Jordan Schmidt

Jordan has a PhD in Civil Engineering specializing in biological wastewater treatment. During his PhD, Jordan contributed to full-scale field evaluations of municipal waste stabilization ponds in the Canadian territory of Nunavut. He has a diverse background of expertise including data science, experimental design, statistical programming and full-scale municipal wastewater treatment. When he’s not working, Jordan enjoys sea kayaking, backcountry camping in Kejimkujik National Park and rock climbing.

Top 3 questions from WEFTEC17

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WEFTEC17 proved to be one of the best ones yet for LuminUltra! Here are top three questions we were asked:

1. Can you measure ATP in anaerobic systems?

Yes, ATP can be measured in aerobic, anoxic and anaerobic systems. ATP is a measure of total biomass and is not specific to any one functional metabolic group. The only thing that changes is the expected range of ATP values. For aerobic systems, such as an aeration tank or bioreactor, a healthy system would be expected to have an active biomass ratio, ABR, (which represents the percentage of the suspended solids that are biologically active) of >40%. For an anaerobic system, the ABR for a healthy system would be expected to be much lower (>5%). This is due to two factors: anaerobes typically grow at a slower rate relative to aerobes (generally 10%), and because anaerobic systems typically have a significantly higher solids loading rate.

2. Can ATP measure for specific species?

No, ATP is a bulk measurement. LuminUltra’s 2nd Generation ATP can differentiate between living and dead biomass, but it cannot identify specific species. There are several other options to identify specific species such as metagenomics, which uses DNA sequencing to identify the types of organisms in the sample. ATP can be used as a ‘smoke alarm’ that can quickly detect a shift in the active biomass and trigger a more specific test, such as a metagenomics profile. These styles of tests provide a considerable amount of data, but can take days to weeks for results and as such should be relied upon less frequently.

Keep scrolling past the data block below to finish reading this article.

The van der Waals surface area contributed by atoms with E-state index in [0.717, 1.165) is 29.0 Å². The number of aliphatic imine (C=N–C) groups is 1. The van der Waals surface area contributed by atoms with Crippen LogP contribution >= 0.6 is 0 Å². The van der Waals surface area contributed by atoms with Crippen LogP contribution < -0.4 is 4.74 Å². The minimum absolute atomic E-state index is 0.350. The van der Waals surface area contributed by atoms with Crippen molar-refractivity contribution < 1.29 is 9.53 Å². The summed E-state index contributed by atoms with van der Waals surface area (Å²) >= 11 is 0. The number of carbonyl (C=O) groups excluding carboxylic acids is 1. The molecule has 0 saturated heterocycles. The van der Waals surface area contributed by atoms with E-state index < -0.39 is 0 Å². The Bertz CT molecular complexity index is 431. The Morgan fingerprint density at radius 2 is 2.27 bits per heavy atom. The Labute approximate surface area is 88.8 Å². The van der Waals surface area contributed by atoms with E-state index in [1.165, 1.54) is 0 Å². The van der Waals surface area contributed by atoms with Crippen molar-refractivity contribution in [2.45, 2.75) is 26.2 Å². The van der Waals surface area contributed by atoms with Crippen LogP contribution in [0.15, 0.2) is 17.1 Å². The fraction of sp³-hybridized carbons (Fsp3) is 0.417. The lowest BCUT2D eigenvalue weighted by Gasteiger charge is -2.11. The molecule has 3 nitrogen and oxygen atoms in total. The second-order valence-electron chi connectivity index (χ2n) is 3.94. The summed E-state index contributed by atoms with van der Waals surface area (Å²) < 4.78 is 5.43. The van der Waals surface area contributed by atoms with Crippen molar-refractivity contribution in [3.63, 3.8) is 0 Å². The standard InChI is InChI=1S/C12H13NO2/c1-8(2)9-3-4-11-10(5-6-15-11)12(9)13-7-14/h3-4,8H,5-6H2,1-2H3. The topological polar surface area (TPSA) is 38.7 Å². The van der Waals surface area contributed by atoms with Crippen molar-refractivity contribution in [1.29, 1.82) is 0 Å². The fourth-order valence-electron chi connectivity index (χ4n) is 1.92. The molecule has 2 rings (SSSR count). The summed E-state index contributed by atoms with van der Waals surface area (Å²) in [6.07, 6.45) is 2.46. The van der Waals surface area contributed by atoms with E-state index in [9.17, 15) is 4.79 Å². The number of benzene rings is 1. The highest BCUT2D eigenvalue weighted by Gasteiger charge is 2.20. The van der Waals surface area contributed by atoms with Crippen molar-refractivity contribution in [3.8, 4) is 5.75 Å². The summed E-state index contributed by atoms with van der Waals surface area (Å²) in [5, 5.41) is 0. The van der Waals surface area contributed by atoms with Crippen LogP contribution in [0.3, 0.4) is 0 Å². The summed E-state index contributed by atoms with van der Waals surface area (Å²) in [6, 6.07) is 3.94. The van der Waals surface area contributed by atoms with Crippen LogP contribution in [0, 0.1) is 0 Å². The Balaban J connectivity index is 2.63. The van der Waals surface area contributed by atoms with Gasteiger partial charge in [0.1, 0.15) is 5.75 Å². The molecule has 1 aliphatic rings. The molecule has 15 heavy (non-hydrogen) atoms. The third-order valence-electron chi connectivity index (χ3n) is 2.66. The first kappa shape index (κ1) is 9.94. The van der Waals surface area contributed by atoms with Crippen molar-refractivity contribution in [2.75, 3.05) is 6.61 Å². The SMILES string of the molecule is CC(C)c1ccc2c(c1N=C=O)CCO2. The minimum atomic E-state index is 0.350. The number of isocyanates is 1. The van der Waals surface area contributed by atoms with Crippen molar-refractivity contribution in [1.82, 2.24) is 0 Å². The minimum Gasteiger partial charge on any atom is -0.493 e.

3. How do you do a wastewater ATP test?

There are three steps to a standard LuminUltra QG21W test: calibration, analysis for total ATP (tATP) and analysis for dissolved ATP (dATP). Calibration is important as it allows the relative light units (RLU) from the luminometer to be converted to an actual quantity of ATP (i.e. ng ATP/mL). To measure tATP, a small amount (1mL) of sample is added to a lysing agent which breaks biological cells open, exposing their contents. The lysed solution is then added to a dilution tube to remove any interferences. After dilution, the solution is combined with a luminescent enzyme (LuminaseW) and the light given off is measured by the luminometer. The dATP measurement is very similar except no lysing agent is used as dATP measures dissolved or extracellular ATP only. Once both tATP and dATP have been measured, the active biomass (or cellular ATP, cATP), can be calculated as the difference between tATP and dATP. The entire test takes approximately 5 minutes.


Editor’s note:

Hear Dr. Jordan Schmidt – LuminUltra’s resident wastewater expert – discussing water infrastructure demands, sludge bulking, and the need for knowledge transfer in the industry at WEFTEC17. Check out below.

 

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